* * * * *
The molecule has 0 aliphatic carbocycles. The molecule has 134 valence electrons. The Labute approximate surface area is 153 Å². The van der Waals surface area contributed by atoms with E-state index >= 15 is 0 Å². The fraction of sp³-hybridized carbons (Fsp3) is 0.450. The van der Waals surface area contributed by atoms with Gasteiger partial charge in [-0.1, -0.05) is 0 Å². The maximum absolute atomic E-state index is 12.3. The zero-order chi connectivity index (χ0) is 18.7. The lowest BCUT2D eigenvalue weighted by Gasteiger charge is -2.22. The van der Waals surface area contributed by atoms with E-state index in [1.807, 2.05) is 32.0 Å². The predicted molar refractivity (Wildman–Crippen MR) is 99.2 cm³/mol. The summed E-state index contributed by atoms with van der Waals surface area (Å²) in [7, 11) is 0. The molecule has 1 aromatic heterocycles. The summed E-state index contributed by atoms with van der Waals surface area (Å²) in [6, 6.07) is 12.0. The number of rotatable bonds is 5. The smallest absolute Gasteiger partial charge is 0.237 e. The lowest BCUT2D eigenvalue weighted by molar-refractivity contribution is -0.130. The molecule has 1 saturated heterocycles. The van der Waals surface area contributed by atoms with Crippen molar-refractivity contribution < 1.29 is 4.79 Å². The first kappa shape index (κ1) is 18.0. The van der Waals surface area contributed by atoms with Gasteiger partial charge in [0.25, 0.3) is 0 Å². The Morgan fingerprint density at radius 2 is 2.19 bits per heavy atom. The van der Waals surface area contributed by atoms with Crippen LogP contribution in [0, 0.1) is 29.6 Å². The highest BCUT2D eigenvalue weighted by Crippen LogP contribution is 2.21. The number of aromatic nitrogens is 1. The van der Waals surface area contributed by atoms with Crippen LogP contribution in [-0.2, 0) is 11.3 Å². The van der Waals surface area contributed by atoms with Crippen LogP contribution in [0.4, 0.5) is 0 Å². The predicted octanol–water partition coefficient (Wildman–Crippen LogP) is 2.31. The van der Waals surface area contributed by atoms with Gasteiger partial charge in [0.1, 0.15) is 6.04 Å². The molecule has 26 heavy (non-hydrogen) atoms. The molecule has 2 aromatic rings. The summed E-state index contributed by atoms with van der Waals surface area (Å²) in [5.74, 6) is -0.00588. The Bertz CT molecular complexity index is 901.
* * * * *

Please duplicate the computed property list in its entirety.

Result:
The molecule has 0 aliphatic carbocycles. The molecule has 134 valence electrons. The Labute approximate surface area is 153 Å². The van der Waals surface area contributed by atoms with E-state index >= 15 is 0 Å². The fraction of sp³-hybridized carbons (Fsp3) is 0.450. The van der Waals surface area contributed by atoms with Gasteiger partial charge in [-0.1, -0.05) is 0 Å². The maximum absolute atomic E-state index is 12.3. The zero-order chi connectivity index (χ0) is 18.7. The lowest BCUT2D eigenvalue weighted by Gasteiger charge is -2.22. The van der Waals surface area contributed by atoms with E-state index in [1.807, 2.05) is 32.0 Å². The predicted molar refractivity (Wildman–Crippen MR) is 99.2 cm³/mol. The summed E-state index contributed by atoms with van der Waals surface area (Å²) in [7, 11) is 0. The molecule has 1 aromatic heterocycles. The summed E-state index contributed by atoms with van der Waals surface area (Å²) in [6, 6.07) is 12.0. The number of rotatable bonds is 5. The smallest absolute Gasteiger partial charge is 0.237 e. The lowest BCUT2D eigenvalue weighted by molar-refractivity contribution is -0.130. The molecule has 1 saturated heterocycles. The van der Waals surface area contributed by atoms with Crippen molar-refractivity contribution < 1.29 is 4.79 Å². The first kappa shape index (κ1) is 18.0. The van der Waals surface area contributed by atoms with Gasteiger partial charge in [0.25, 0.3) is 0 Å². The Morgan fingerprint density at radius 2 is 2.19 bits per heavy atom. The van der Waals surface area contributed by atoms with Crippen LogP contribution in [0, 0.1) is 29.6 Å². The highest BCUT2D eigenvalue weighted by Crippen LogP contribution is 2.21. The number of aromatic nitrogens is 1. The van der Waals surface area contributed by atoms with Crippen LogP contribution in [-0.2, 0) is 11.3 Å². The van der Waals surface area contributed by atoms with Crippen LogP contribution in [0.4, 0.5) is 0 Å². The predicted octanol–water partition coefficient (Wildman–Crippen LogP) is 2.31. The van der Waals surface area contributed by atoms with Gasteiger partial charge in [0.1, 0.15) is 6.04 Å². The molecule has 26 heavy (non-hydrogen) atoms. The molecule has 2 aromatic rings. The summed E-state index contributed by atoms with van der Waals surface area (Å²) in [5.74, 6) is -0.00588. The Bertz CT molecular complexity index is 901.